We ran into S.C. Senator John Courson at a press conference earlier this week – attempting to bestow his “I’m a Reagan conservative” imprimatur onto former Utah Gov. (and U.S. Ambassador to China Jon Huntsman).
We’ve always liked Courson. He’s a nice guy – and a former Marine. He’s also one of the few politicians in Columbia who kn0ws how to take to criticism – a lesson that politicians like Sarah Palin would be wise to emulate.
Still … none of those things make him a “Reagan conservative.” In fact, Courson is one of the most hopelessly liberal “Republicans” in Columbia – as evidenced by his ongoing opposition to common sense fiscal reforms as well as his slavish devotion to our state’s failed “one size fits all” system of public education.
Not only did Courson receive a “D-” on the S.C. Club for Growth’s most recent fiscal report card, but as chairman of the S.C. Senate’s education committee he has successfully blocked long-overdue parental choice reform in that chamber. Earlier this month, Courson took to the editorial page of The (Columbia, S.C.) State newspaper – a.k.a. La Socialista – to continue carrying the water of the career educrats who are running our state’s competitive position into the ground.
While South Carolina’s worst-in-the-nation public school system serves as an anchor to economic development, Courson would have you believe that public schools in the Palmetto state are making “remarkable progress.”
Here are a few assertions from Courson’s pro-establishment opus, along with a much-needed reality check …
Courson: PASS test scores improved across the board for all demographics, including higher numbers of students scoring on the highest level for the test.
Reality: Everyone knew scores would go up, and that it had nothing to do with schools improving. Jack Buckley, Commissioner of the National Center for Education Statistics called out South Carolina for implementing lower proficiency standards, when the national trend is toward strengthening them. “ From what we know talking to South Carolina [officials], they fully intended to set the bar lower. For whatever reason, they felt they had set the bar too high.”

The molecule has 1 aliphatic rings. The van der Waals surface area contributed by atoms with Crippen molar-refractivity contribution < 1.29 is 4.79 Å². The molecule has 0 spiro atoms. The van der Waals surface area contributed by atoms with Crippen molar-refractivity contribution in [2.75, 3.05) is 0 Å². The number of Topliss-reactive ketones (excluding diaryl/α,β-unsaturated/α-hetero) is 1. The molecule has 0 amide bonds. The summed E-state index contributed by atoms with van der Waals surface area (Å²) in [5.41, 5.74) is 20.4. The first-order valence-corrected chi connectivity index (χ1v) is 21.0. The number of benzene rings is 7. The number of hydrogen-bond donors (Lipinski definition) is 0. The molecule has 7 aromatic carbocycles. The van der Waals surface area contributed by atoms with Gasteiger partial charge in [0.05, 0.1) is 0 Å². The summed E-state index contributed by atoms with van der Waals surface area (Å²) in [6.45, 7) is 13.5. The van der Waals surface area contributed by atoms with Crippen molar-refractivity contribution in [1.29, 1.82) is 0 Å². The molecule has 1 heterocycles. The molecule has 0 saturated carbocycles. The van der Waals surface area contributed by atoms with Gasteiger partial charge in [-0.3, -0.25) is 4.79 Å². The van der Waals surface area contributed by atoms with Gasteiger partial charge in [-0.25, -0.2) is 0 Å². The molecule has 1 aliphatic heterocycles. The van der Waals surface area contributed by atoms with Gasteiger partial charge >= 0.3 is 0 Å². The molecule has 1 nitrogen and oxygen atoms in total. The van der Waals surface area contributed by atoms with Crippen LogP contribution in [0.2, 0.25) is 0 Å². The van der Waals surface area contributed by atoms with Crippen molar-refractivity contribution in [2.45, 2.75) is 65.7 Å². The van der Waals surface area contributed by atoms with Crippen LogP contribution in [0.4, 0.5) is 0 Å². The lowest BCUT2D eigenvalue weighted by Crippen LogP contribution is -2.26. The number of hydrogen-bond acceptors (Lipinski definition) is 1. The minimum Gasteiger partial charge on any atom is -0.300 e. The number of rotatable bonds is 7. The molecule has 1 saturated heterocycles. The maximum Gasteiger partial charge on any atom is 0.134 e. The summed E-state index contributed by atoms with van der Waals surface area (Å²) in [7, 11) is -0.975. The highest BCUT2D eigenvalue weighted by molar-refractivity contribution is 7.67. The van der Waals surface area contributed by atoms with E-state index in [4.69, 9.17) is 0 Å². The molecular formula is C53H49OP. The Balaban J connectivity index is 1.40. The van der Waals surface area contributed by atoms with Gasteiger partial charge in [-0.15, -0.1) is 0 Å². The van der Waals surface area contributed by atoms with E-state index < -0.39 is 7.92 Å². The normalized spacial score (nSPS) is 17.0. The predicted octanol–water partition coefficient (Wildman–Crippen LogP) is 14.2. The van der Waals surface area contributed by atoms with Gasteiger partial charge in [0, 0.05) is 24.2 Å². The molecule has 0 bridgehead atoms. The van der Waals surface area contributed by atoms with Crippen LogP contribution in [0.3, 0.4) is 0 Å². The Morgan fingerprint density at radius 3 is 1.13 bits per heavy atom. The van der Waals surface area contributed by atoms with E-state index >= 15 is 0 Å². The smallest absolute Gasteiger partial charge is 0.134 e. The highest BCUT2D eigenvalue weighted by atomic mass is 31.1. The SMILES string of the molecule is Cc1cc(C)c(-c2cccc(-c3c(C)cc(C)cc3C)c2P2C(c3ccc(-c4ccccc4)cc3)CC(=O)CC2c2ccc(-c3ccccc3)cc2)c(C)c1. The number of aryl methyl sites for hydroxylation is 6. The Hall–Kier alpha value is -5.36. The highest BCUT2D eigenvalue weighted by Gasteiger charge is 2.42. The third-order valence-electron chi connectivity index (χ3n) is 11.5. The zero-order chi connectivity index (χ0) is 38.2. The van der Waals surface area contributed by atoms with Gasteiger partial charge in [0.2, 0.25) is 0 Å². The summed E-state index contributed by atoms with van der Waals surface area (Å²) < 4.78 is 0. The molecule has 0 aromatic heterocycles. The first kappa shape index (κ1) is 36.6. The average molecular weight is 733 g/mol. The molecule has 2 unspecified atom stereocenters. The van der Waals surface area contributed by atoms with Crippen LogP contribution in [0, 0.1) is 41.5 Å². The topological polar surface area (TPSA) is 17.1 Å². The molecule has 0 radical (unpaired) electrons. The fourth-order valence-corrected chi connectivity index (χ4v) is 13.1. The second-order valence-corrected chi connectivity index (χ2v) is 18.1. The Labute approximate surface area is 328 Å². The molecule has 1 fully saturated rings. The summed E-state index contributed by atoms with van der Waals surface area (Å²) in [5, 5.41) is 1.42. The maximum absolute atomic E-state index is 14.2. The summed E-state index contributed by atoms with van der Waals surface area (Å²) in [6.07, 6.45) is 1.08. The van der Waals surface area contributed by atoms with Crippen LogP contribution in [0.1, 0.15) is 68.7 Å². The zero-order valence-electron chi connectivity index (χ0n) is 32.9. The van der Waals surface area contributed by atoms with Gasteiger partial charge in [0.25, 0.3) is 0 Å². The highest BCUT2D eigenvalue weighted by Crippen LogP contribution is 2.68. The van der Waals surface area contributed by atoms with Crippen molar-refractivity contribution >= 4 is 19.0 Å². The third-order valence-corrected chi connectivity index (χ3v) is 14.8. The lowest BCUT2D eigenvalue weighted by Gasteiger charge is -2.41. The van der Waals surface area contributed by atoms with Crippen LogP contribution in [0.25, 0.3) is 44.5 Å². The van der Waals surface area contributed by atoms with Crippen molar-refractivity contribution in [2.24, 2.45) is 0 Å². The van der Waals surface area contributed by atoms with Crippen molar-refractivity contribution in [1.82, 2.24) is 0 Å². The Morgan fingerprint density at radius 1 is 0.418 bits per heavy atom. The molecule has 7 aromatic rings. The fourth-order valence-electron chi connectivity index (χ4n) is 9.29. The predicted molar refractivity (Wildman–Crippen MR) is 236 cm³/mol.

The Northwest Evaluation Association said this of the PASS test, “Whereas the older PACT standards were among the highest in the nation, the newly proposed PASS standards would rank among the bottom quartile in a recent cross-state comparison of proficiency standards within 27 states. Use of the lower standards would result in dramatic increases in the percentages of students meeting standards in South Carolina schools, even with no actual improvement in student performance.”
Even with a lower standard of proficiency, a large achievement gap still exists between African-American students and their white classmates.
For example, below are percentages of 8th graders who did not meet the state’s new, lowered standards for proficiency:
Writing – African American: 41.9% not met, White: 18.8% not met
English Language Arts – African American: 52.8% not met, White: 25.5% not met
Mathematics – African American: 53.2% not met, White: 26% not met
Science – African American: 50% not met, White: 20.5% not met
Social Studies – African American: 44.6% not met, White: 22.6% not met
Courson: “We have also improved our on-time, high school graduation rate, once among the nations’ worst.”